Step 2: Drill Team

Time to put the drill to use.  Take the long sides of the trellis.  Measure the distance from the top of the board to the thickness of your 2″X4″.  This is not going to be exactly 2 inches.  Make a mark as that is where you will join the two sides.  Then measure 6 inches down the entire length of the board for 11 places (This should result in 12 marks) Drill holes in marks 2-11. Mark 1 and Mark 12 are where you will place the crossbeams (short cuts of wood).  Make sure to drill only 1/4″-1/2″ into the thickness of the wood.  You ware not going to want to have an unsightly hole on the outside.   If you want longer posts to bury in the ground so that you can see the bottom crossbeam (we buried ours) you could space them every 5-5.5″ instead.

CAREFULLY repeat the same process on the other side.  If these do not match up then the join will result in a wonky, non-right angle, trellis.

garden trellis inprogress

drilling holes in garden trellis
Here is another view to see what we are trying to achieve by drilling

Step 3: Teamwork

Place all of your conduit in one side of the wood.  Get a partner to help you carefully match up the other side.  Cuss a bit as conduit fails to easily slide into place, drop some conduit on the ground, make a minor adjustment and have to start the whole fitting together from scratch.  Have your partner leave disgusted at being chastised for their inability to line things up properly.  Complete the line up and fit in one of the cross braces at the top and bottom.  Take your wood screws and place two on either side of the wood (8 attachments total).  Make sure to keep the wood at a 90 degree angle.  While it will still be a little shakey until you bury the post bottoms this ensures a better join.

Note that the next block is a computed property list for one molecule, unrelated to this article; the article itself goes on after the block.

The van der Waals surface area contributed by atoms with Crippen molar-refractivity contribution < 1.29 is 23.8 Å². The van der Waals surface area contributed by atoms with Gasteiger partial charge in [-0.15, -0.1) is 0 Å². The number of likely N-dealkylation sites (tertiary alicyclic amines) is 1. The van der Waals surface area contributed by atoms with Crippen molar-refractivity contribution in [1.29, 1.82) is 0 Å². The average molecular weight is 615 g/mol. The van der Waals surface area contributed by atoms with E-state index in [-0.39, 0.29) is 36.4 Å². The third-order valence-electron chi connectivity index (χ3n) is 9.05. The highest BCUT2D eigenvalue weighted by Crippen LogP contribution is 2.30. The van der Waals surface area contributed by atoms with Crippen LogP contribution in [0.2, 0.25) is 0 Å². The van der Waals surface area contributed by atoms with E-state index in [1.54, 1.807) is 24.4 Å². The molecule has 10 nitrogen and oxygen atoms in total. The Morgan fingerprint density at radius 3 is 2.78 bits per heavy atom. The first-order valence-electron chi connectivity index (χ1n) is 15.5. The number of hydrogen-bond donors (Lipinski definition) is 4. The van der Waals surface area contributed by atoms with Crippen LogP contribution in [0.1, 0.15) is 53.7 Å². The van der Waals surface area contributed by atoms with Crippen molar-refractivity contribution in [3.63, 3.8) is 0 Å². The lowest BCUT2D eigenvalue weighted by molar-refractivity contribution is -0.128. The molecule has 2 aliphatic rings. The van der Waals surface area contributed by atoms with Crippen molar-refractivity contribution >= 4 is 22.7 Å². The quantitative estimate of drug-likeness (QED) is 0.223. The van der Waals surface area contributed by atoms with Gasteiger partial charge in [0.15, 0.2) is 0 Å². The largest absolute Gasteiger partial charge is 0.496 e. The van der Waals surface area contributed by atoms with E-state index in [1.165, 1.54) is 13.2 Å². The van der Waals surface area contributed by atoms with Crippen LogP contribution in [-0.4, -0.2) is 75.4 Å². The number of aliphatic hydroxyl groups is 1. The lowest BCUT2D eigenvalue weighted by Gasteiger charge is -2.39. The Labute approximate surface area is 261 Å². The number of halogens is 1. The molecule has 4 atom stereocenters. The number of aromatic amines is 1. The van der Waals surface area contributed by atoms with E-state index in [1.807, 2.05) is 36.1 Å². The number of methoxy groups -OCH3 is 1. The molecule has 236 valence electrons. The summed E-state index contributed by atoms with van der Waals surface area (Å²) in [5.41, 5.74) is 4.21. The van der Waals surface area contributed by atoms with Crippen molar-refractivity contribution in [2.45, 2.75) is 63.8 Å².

joining the trellis crossbeams
Joining the garden trellis crossbeams

Step 4: Dig time

Step back and admire your handiwork.  Potentially on such a lovely back drop as your trashcans.  Then start digging a hole to place the trellis in.  In our case that means cutting through hardpacked red clay, seeded with the most god-awful collection of rocks.  You can potentially argue some more over whether your partner is holding their post straight as you backfill the dirt in OR also about whether the entire trellis is  even centered around the mailbox.


Check that out! And you can also get a good view of my trashcans and wrecked car (another story)

Once all parties are satisfied with the placement truly stand back and enjoy!  Now we just have to find the perfect vine… Suggestions?